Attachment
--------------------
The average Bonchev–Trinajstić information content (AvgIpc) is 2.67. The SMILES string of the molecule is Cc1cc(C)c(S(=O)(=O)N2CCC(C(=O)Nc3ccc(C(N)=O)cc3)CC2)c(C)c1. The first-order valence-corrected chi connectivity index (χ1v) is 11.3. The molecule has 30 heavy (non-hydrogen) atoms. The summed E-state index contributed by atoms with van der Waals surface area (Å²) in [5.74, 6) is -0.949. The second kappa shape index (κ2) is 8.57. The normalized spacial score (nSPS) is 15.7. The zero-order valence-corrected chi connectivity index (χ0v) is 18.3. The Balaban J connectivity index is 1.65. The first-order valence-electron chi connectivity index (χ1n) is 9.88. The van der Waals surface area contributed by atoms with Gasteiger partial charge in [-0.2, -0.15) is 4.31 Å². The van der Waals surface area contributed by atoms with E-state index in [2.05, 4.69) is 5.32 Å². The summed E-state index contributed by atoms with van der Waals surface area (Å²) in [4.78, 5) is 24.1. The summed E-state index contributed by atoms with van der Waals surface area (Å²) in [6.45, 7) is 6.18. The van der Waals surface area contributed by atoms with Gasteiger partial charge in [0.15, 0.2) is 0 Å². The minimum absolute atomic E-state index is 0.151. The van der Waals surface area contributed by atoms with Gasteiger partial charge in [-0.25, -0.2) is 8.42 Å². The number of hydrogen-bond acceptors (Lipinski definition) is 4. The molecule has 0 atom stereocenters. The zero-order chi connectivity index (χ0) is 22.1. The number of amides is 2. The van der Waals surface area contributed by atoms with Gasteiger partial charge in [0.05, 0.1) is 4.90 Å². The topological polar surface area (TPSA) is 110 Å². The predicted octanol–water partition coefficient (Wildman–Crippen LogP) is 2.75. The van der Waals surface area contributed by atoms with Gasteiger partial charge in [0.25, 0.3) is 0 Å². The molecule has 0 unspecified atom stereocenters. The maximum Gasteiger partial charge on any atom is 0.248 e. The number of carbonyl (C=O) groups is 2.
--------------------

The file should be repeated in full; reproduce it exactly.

The average Bonchev–Trinajstić information content (AvgIpc) is 2.67. The SMILES string of the molecule is Cc1cc(C)c(S(=O)(=O)N2CCC(C(=O)Nc3ccc(C(N)=O)cc3)CC2)c(C)c1. The first-order valence-corrected chi connectivity index (χ1v) is 11.3. The molecule has 30 heavy (non-hydrogen) atoms. The summed E-state index contributed by atoms with van der Waals surface area (Å²) in [5.74, 6) is -0.949. The second kappa shape index (κ2) is 8.57. The normalized spacial score (nSPS) is 15.7. The zero-order valence-corrected chi connectivity index (χ0v) is 18.3. The Balaban J connectivity index is 1.65. The first-order valence-electron chi connectivity index (χ1n) is 9.88. The van der Waals surface area contributed by atoms with Gasteiger partial charge in [-0.2, -0.15) is 4.31 Å². The van der Waals surface area contributed by atoms with E-state index in [2.05, 4.69) is 5.32 Å². The summed E-state index contributed by atoms with van der Waals surface area (Å²) in [4.78, 5) is 24.1. The summed E-state index contributed by atoms with van der Waals surface area (Å²) in [6.45, 7) is 6.18. The van der Waals surface area contributed by atoms with Gasteiger partial charge in [0.15, 0.2) is 0 Å². The minimum absolute atomic E-state index is 0.151. The van der Waals surface area contributed by atoms with Gasteiger partial charge in [-0.25, -0.2) is 8.42 Å². The number of hydrogen-bond acceptors (Lipinski definition) is 4. The molecule has 0 atom stereocenters. The zero-order chi connectivity index (χ0) is 22.1. The number of amides is 2. The van der Waals surface area contributed by atoms with Gasteiger partial charge in [0.05, 0.1) is 4.90 Å². The topological polar surface area (TPSA) is 110 Å². The predicted octanol–water partition coefficient (Wildman–Crippen LogP) is 2.75. The van der Waals surface area contributed by atoms with Gasteiger partial charge in [0.25, 0.3) is 0 Å². The molecule has 0 unspecified atom stereocenters. The maximum Gasteiger partial charge on any atom is 0.248 e. The number of carbonyl (C=O) groups is 2.